For the present discussion it will be assumed, in contrast to views such as those stated by Lindesmith (1947), that alcoholics and narcotic addicts in general are social deviants prior to the initial addiction. This does not imply that all such individuals are aggressive and antisocial. In this respect it is perhaps unfortunate that "psychopathic deviate" was used as a label for this scale of the MMPI which differentiates at a high level between individuals who are fairly well adjusted in our society and those who exhibit a diverse array of social pathology. It may be that a generic term, such as "conduct disorder," would be more appropriate (Hill et al. 1960; Meehle 1956). Cameron and Magaret (1951) cogently state that although some social deviants are aggressively antisocial, many are simply "inept" or "inadequate" personalities.
This paper, prepared by Jack E. Nelson and reviewed by Harris E. Hill, is based largely on an earlier publication written by Dr. Hill, titled "The Social Deviant and Initial Addiction to Narcotics and Alcohol." It is reprinted by permission from Quarterly Journal of Studies on Alcohol, vol. 23, pp. 562-582, 1962. Copyright by Journal of Studies on Alcohol, Inc., New Brunswick, New Jersey 08903.
The present discussion of the social deviant is an attempt to discover more fully the behavioral characteristics which make him uniquely susceptible to the effects of narcotics and alcohol. Identification and classification of deviant attitudes and overt responses appears to be the most critical and the most difficult task to accomplish in research on the psychopath. If this could be done with even a fair degree of success, criteria might be available for the study of antecedents, for the prediction of behavioral trends which result from particular antecedents, and for the prediction of specific drug effects which are acceptable and desirable to particular personalities.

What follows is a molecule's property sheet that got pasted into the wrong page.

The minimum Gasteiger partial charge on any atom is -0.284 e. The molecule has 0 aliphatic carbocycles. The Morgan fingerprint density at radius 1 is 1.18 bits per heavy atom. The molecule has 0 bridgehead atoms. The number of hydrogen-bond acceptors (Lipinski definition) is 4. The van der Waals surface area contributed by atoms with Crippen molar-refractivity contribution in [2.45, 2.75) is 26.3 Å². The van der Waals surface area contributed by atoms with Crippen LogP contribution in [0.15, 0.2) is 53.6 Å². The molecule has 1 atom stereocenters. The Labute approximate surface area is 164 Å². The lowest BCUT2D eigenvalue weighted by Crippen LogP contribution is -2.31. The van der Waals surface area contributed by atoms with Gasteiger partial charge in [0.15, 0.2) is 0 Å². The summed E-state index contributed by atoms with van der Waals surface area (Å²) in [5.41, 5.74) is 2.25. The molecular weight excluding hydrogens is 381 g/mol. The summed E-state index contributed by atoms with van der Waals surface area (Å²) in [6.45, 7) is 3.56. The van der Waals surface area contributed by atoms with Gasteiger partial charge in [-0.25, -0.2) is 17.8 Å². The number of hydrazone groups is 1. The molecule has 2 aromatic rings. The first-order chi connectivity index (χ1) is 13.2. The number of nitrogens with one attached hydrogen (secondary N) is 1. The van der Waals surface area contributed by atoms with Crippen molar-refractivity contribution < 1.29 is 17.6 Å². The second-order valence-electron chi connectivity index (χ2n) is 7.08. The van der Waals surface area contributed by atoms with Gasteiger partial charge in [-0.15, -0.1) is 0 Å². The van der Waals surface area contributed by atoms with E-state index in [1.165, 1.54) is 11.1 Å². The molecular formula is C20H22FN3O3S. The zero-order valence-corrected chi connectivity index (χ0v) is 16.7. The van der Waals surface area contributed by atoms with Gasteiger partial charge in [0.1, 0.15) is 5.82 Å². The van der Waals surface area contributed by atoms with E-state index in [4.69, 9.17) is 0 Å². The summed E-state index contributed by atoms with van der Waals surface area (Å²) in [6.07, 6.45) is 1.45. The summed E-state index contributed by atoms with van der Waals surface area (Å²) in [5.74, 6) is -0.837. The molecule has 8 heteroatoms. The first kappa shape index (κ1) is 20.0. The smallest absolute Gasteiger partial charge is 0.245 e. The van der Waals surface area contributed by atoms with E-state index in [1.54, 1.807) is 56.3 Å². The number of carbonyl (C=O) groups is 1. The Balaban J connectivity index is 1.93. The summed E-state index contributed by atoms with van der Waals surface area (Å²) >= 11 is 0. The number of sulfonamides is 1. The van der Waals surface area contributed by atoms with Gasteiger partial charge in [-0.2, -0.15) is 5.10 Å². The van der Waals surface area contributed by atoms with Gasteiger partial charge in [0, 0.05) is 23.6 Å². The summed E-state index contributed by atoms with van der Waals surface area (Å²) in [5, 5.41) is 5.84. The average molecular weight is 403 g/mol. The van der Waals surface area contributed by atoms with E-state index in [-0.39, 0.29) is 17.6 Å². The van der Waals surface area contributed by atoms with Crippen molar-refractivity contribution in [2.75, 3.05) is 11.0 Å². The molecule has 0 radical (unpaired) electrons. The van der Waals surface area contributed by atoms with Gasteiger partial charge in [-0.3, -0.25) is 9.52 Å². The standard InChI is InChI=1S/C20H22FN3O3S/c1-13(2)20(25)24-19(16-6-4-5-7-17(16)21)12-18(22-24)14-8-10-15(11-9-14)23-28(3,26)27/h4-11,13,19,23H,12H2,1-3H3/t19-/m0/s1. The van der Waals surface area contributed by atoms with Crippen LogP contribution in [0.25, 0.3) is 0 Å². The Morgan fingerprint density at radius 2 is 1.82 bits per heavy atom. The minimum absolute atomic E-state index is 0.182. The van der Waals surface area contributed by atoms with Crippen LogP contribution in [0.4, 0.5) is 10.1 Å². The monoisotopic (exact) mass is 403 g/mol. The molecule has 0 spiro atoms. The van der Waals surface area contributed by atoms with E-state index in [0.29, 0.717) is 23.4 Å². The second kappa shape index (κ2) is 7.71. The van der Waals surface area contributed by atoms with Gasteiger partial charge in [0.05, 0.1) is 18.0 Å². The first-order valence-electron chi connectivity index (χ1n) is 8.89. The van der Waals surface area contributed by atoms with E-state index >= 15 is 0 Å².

There appear to be several powerful interacting factors which determine the vulnerability of the social deviant to initial addiction. The first, which has been discussed at some length by others, is that such behavioral equipment is found most frequently in the underprivileged and slum areas in which opiates and other drug supplies have "high" availability (Chein and Rosenfeld 1957; Cohen 1955; Clausen 1957) and in which both narcotic addiction and alcoholism are common. The environmental conditions which produce the deviant in these areas also provide more ready access to opiates than in the larger society, and with regard to both opiates and alcohol, provide a greater degree of exposure to models of excessive use. But, to a more limited degree, this would appear to hold also for the social deviant in all societal strata. Secondly, lack of social controls (shared responses) appears to determine the degree of acceptability, to the deviant, of experimentation with drugs as well as with other forms of unusual behavior (Chein and Rosenfeld 1957). Although a certain degree of privation and social isolation in the "fringe" areas are contributing factors to social deviance as well as to addiction, they appear to be neither necessary nor sufficient causal antecedents of such behavior. The descriptions given by Chein and Rosenfeld (1957) and by Clausen (1957) of nondelinquent nonaddict adolescents and their families resident in deprived areas suggest that familial discipline, and inculcation of other shared responses, such as a variety of interests and activities, provide deterrents to the use of drugs and other deviant behavior. in contrast, but in keeping with the psychopath of the deprived areas, the social deviant of the middle class, while not deprived ecologically, usually has a family background which provides inconsistent or unrealistic discipline and little consistent warm guidance in developing interests. Thus when adolescence and, finally, adulthood arrive, individuals have not developed behavior which is appropriate for either their status or their age, and could not be expected to exhibit social controls which they have not acquired.